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The Road to Discipline

November 16, 2015

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Allowing Children to Concentrate

October 1, 2014

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As a parent, in order to get my child's attention, I often catch myself shouting my 

child’s name across the room, house or yard.  It is not always met with a resounding 

“What mom?  Do you need me mom?”  Often it is met with silence.  I may question in 

my mind “Why doesn’t he answer me when I call to him” or “Did he hear me?” or “Is 

he purposely ignoring me?”  The answer to these questions is often made clear 

when I approach him and find that he is intently shooting basketballs in the yard or 

is reading excerpts of Harry Potter for the ninth time.  He’s not ignoring me; he’s just 

deep in concentration, a concentration that I have very disrespectfully possibly stolen from him.

 

     The following article outlines the importance of facilitating a child’s development 

of concentration, a primary goal here at Pine Grove.  If we can have your help in this 

process, the more successful your child will be.  So we hope that you will try to 

remember to look before you shout/talk and respect your child’s sense of 

concentration.  Just as we hope to allow them to do many things for themselves 

independently in order to encourage independence we also need to allow them to 

develop their concentration skills.

“Dear Cathie:  

Allowing Children to Concentrate”

From:  Tomorrow’s Child Magazine, September 2014

 

Dear Cathie: 

I like lots of parts of the Montessori system.  But I am confused about why children are supposed to be quiet and calm all the time.  When I watch my children at home, they seem to need to scream, run and jump almost constantly.  It seems that the Montessori schools go against what is natural for children.  But I wonder….Is it really possible to teach my children to be calmer?

 

-     A confused mom

 

   

 

A fully functioning Montessori classroom is indeed a quiet and calm place.  Parents who observe the classroom for the first time are often amazed and impressed by the serene focus they observe.  However, although the classroom is tranquil, it is not silent; nor is this quiet and calm unusual for young children.  It is simply the result of children joyously concentrating.

     In a Montessori classroom, children have the freedom to choose any activity that calls to them.  They learn how to use it, and then they use that material, calling it a “work”, until they have completed it.  During this time of interaction there is usually a calm spirit around the child.  She removes the work from the shelf, gets it set up, and begins.  As she works, her concentration deepens, and she is often not really aware of anyone else or anything else that is happening around her.  She is merely focused on the task at hand.  Once the activity is completed, she cleans up, puts everything away, and then replaces the activity on the shelf where she found it.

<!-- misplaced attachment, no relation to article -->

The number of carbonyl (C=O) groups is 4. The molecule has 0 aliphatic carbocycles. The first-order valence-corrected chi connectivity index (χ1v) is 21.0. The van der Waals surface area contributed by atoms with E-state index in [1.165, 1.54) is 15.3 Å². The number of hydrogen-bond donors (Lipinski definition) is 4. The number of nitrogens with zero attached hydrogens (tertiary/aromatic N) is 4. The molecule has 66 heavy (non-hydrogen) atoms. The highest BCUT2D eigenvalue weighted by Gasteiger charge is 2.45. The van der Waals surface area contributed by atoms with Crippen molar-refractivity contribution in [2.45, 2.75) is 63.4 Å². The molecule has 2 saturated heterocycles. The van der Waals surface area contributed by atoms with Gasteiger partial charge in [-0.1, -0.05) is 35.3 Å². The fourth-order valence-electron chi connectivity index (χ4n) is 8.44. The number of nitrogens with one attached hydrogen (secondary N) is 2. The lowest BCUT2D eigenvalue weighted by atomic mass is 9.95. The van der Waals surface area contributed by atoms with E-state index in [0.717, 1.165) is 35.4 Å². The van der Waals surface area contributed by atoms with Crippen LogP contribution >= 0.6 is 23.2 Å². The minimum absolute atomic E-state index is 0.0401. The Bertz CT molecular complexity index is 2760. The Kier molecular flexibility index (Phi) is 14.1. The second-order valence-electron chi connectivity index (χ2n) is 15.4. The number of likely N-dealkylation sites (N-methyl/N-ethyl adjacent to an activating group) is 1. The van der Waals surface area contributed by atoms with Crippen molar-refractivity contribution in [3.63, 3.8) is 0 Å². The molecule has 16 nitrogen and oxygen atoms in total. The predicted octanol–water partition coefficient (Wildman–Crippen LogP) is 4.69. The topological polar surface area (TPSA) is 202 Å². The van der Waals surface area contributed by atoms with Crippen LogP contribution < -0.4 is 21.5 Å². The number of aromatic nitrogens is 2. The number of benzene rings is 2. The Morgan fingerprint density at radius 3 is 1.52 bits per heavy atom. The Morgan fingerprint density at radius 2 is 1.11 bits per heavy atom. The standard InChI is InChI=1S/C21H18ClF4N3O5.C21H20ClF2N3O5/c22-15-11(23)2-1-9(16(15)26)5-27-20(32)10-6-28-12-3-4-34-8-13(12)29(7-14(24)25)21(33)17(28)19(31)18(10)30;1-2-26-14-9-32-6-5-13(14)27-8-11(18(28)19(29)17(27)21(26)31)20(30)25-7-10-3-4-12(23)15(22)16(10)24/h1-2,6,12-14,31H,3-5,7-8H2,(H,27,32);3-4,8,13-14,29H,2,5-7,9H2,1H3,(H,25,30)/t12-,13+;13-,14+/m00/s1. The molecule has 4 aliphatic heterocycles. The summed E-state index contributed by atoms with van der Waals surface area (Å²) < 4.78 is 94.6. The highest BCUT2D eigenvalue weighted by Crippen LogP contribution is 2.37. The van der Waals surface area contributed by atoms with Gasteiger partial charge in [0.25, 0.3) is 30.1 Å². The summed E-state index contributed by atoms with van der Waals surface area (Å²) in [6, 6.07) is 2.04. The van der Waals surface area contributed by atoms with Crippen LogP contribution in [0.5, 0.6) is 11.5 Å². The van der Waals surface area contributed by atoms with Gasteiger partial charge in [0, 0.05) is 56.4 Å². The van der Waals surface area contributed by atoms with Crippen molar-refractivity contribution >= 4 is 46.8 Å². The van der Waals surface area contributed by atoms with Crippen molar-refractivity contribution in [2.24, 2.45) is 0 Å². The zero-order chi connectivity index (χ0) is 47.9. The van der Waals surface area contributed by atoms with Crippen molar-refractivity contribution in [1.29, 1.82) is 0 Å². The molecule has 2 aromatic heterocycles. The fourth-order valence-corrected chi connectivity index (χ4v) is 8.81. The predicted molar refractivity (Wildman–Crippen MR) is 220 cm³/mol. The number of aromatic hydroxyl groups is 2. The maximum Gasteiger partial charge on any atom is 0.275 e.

The teachers in the room support her activity and the development of her concentration by ensuring that no interruptions occur to distract her while she is working.  They do not ask for anything from her, speak to her or, allow others to interrupt her if at all possible.  They actively protect her concentration and allow it to develop naturally.  Over time, the length and depth of a child’s concentration increases, and her satisfaction in task completion increases, as well.  Through this, the child develops a strong work ethic, as well a sense of internal motivation and joy in learning.  In her book, The Absorbent Mind, Maria Montessori said, “An interesting piece of work, freely chosen, which has the virtue of inducing concentration rather then fatigue, adds to the child’s energies and mental capacities and leads him to self mastery.”

     Between activities, children chat with each other, make plans to do a partner activity or have snack with another child, comment on something in the room, or simply socialize.  Thus, the class has a calm, happy, natural buzz during most of the work time.

     Parents can indeed encourage children to be calm and focused at home.  The best way to reinforce this is to be purposeful about your home environment.  Create areas where it is OK to jump and run.  For most families these activities are done outside.  But in some climates, a basement or garage may be an acceptable place as well.  Indoors, create a space where you can provide interesting things on which your child can concentrate.  Create activities and display them in a place where they are easily visible and readily available to your child.  Low bookshelves work well for this purpose.  Place all the parts of each activity together in a box or basket so it is clear that they go together.

     The existence of external order creates the internal order in the brain.  Encourage your child to choose an activity conscientiously and to interact with it on a deep level.  Protect your child from distractions during this time.  Encourage your child to complete the entire activity before putting it away.  Be certain that you or other adults are not a distraction to your child’s concentration.  Once the child is finished with that activity, teach him to replace it before getting another.  You may need to help as your child is learning this skill.  This consistency between home and school is enormously helpful in helping your child develop concentration as well as organizational and decision making skills.  These skills will not develop overnight.  Your child may need you to:  show him how to choose, complete and replace an activity before selecting another; how to clean up; and how to organize materials.  With time and repetition, this will become habit and your child will be calmer and happier.

 

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